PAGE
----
“I’m excited for what’s coming and how we can develop these guys even more.”
As a private K-12 school, ECA does not always know who will be attending from year to year.
Flemm says there has been talk of starting a junior high baseball program. He has noticed interest in the game among students in those grades.
“It’s something, hopefully, Coach Baker and I can start.” says Flemm, who notes that he and Baker will lead a youth baseball camp ECA in early June. “We’ll get a chance to see what kind of talent we have coming in.”
The Elkhart Christian campus is located in an open area behind the school and next to the U.S. 20 By-Pass. A breeze seemingly never stops.
“We’re almost in a wind tunnel,” says Baker. “It can be difficult to hear (talk between players and coaches and players and other players).
“We need to work on communication and use our big-boy voices so people can hear.”
Those questions were answered as IHSAA Executive Committee minutes from Feb. 19 were released March 8.
According to the IHSAA website, Assistant Commissioner Robert Faulkens reported on the general format, sites and other preliminary plans for the 2020-21 Baseball Tournament Series.
Faulkens was notified by the Indianapolis Indians that their schedule is now set by Major League Baseball rather than the International League and has the team set for home games on the dates of this year’s IHSAA State Finals. The plan now will be to play this year’s state championship games on the following Monday and Tuesday (June 21-22).
The first IHSAA practice date is March 15. The first contest date is March 29.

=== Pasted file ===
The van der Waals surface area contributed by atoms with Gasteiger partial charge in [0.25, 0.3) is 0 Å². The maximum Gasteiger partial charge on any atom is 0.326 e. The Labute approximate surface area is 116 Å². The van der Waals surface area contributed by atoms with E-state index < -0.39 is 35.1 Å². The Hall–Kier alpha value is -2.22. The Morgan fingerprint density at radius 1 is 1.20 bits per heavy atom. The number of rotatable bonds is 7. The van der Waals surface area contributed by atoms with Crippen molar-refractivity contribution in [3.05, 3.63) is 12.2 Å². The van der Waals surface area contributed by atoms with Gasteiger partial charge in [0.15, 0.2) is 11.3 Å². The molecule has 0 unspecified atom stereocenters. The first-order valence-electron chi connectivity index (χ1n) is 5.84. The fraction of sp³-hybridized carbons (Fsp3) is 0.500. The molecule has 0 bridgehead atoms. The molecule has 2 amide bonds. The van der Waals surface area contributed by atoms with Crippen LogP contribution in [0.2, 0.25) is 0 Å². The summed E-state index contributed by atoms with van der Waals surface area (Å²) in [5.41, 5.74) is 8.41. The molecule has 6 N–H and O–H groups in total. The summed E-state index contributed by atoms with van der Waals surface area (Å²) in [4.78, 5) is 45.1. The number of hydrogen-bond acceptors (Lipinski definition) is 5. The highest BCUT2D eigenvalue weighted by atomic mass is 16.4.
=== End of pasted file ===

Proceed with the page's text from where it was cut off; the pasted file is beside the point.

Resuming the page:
Sectionals Class 4A 1. Merrillville (6): East Chicago Central, Hammond Morton, Highland, Lake Central, Merrillville, Munster. 2. Chesterton (7): Andrean, Chesterton, Crown Point, Hobart, Lowell, Portage, Valparaiso. 3. Plymouth (6): LaPorte, Michigan City, Mishawaka, Plymouth, South Bend Adams, South Bend Riley. 4. Northridge (6): Concord, Elkhart, Goshen, Northridge, Penn, Warsaw Community. 5. Carroll (Fort Wayne) (5): Carroll (Fort Wayne), DeKalb, East Noble, Fort Wayne Northrop, Fort Wayne Snider
6. Huntington North (6): Columbia City, Fort Wayne North Side, Fort Wayne South Side, Fort Wayne Wayne, Homestead, Huntington North. 7. Lafayette Jefferson (5): Harrison (West Lafayette), Kokomo, Lafayette Jefferson, Logansport, McCutcheon. 8. Westfield (6): Carmel, Fishers, Hamilton Southeastern, Noblesville, Westfield, Zionsville. 9. Pendleton Heights (6): Anderson, Greenfield-Central, Mt. Vernon (Fortville), Muncie Central, Pendleton Heights, Richmond.
10. Ben Davis (7): Ben Davis, Indianapolis Arsenal Technical, Indianapolis Cathedral, Lawrence Central, Lawrence North, North Central (Indianapolis), Pike 11. Warren Central (6): Franklin Central, New Palestine, Perry Meridian, , Roncalli, Southport, Warren Central. 12. Plainfield (6): Avon, Brownsburg, Decatur Central, Plainfield, Terre Haute North Vigo, Terre Haute South Vigo. 13. Mooresville (6): Center Grove, Franklin Community, Greenwood Community, Martinsville, Mooresville, Whiteland Community. 14. Bloomington North (6): Bloomington North, Bloomington South, Columbus East, Columbus North, East Central, Shelbyville. 15. New Albany (6): Bedford North Lawrence, Floyd Central, Jeffersonville, Jennings County, New Albany, Seymour. 16. Evansville F.J. Reitz (6): Castle, Evansville Central, Evansville F.J. Reitz, Evansville Harrison, Evansville North, Jasper.
Class 3A 17. Griffith (6): Calumet, Gary West Side, Griffith, Hammond, Hammond Clark, Hammond Gavit. 18. Kankakee Valley (6): Culver Academies, Glenn, Hanover Central, Kankakee Valley, Knox, River Forest. 19. South Bend Clay (5): Mishawaka Marian, New Prairie, South Bend Clay, South Bend Saint Joseph, South Bend Washington. 20. Northwestern (7): Benton Central, Maconaquah, Northwestern, Peru, Twin Lakes, West Lafayette, Western.
21. Wawasee (6): Jimtown, Lakeland, NorthWood, Tippecanoe Valley, Wawasee, West Noble. 22. Garrett (7): Angola, Fort Wayne Bishop Dwenger, Fort Wayne Bishop Luers, Fort Wayne Concordia Lutheran, Garrett, Leo, New Haven. 23. Bellmont (6): Bellmont, Heritage, Marion, Mississinewa, Norwell, Oak Hill. 24. Yorktown (6): Delta, Guerin Catholic, Hamilton Heights, Jay County, New Castle, Yorktown. 25. North Montgomery (6): Crawfordsville, Frankfort, Lebanon, North Montgomery, Northview, South Vermillion.